A Poem of Meng Haoran in the Hoiping (Kaiping) Dialect
We with roots from the early Chinese in Canada prefer to call ourselves “People of the Tang” (唐人) rather than the more ubiquitous moniker “People of the Middle Kingdom” (中國人). In other words, in the Hoiping dialect, we prefer to call ourselves Hong Ngen (唐人, in mandarin Tang Ren) instead of the more common term Zung Gog Ngen (中國人, Zhongguo Ren).
During my search to find out why the early Chinese in Canada refer to themselves as descendants from the Tang Dynasty (唐朝), I discover to my amazement that the traditional Chinese mind tends to be more literary rather than scientific. It’s a surprise to me because growing up in Canada, the Chinese are often pigeon holed as hard working but not necessarily creative, and as good with numbers but not with words. Throughout all my life, I encounter the stereotype of the Chinese as science nerd more often than as artist or poet. The Chinese themselves may be to blame as much as the Western media for putting the Chinese into these stereotypes. My father and his generation often steer us in the direction of a career in a practical field such as the hard sciences or finances.
It is during the Tang Dynasty (618 BC – 907 BC) that poetry flourished and infused every walk of life in China. Many Chinese readers who read poetry today would consider the Tang poets to be at the height of Chinese poetry. People from all walks of life during the Tang period composed poetry for all sorts of occasions and themes, including love, nature, sorrow and friendship. Perhaps what is even more astonishing to me is the thread of a hermit theme that runs through some of the Tang poetry, exhibiting a desire to escape from the hustle and bustle of urban society and live a quiet and anonymous life of solitude in the countryside, with only the occasional jaunt outside to renew old friendships.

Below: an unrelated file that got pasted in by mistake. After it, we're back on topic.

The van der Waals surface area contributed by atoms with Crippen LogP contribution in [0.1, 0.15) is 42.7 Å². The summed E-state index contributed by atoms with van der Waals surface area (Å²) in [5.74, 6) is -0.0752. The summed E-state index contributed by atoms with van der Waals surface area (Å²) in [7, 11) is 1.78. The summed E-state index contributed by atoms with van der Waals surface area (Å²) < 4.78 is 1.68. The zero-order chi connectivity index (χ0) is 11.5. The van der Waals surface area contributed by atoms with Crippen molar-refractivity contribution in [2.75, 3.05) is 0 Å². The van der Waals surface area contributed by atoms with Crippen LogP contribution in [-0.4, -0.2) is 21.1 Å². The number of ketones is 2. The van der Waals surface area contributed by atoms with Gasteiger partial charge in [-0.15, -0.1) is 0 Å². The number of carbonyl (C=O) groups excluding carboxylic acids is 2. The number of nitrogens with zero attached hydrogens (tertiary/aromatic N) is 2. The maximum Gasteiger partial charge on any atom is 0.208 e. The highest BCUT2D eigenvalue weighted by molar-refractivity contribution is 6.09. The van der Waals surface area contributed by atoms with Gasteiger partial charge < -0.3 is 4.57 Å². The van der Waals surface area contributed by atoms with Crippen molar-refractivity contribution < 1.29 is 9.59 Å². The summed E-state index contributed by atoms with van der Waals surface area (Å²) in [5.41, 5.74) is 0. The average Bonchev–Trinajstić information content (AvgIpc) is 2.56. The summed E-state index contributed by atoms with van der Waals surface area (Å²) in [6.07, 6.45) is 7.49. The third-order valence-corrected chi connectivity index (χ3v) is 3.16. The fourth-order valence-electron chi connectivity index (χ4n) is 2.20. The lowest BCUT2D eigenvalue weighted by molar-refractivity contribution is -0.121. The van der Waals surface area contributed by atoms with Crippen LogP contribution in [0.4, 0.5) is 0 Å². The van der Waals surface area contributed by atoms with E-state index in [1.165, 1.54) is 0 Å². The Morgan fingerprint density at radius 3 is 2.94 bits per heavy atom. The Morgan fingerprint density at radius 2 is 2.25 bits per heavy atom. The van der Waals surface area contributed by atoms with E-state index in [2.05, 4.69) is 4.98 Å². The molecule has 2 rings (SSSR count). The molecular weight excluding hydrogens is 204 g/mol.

A fine example of one of these hermit poets was Mang Ho Ngin (孟浩然 in mandarin, Meng Haoran). You might say he began life anew as a forty year old slacker. Early on, he had worked in hack jobs in the civil service. At around age 39, Meng was summoned to the capital of Chang’an (長安) by a retired minister to take the exam for the highest degree in the imperial civil service. This exam was the gateway to a high-level official position in the government and a stepping stone to the usual accruements of advancement: higher pay, prestige and property. Most Chinese would avail themselves of such an opportunity, even those who considered themselves poets would jump at the chance of a rise in their social and career status. Instead of making the best of the opportunity, Meng promptly failed the exam and simultaneously peeved off the reigning emperor. Not retreating with his tail between his legs, instead, he jumped at the opportunity to return to his ancestral home and embrace the hermit life. Possessing a keen sense of history, he built a hermitage on the same plot of land where another recluse had lived four centuries earlier.
Below is one of Meng Haoran’s poems in Chinese entitled “Spring Dawn,” followed next by its transliteration in Hoiping (Kaiping) phonetics, and finally my draft translation in English.
Cun min vud gog hiu,
Cui cui mun hai niu.
Yie loi fung yi sen,
Fa log ji u seu?
(I leave out the accent markers in the above transliteration.)
Spring sleep unconscious of dawn,
Hear birds chirp everywhere.
Sound of wind rain in the night,
How many flowers dropped?
(See Poems of the Master by Red Pine for another translation of the above poem.)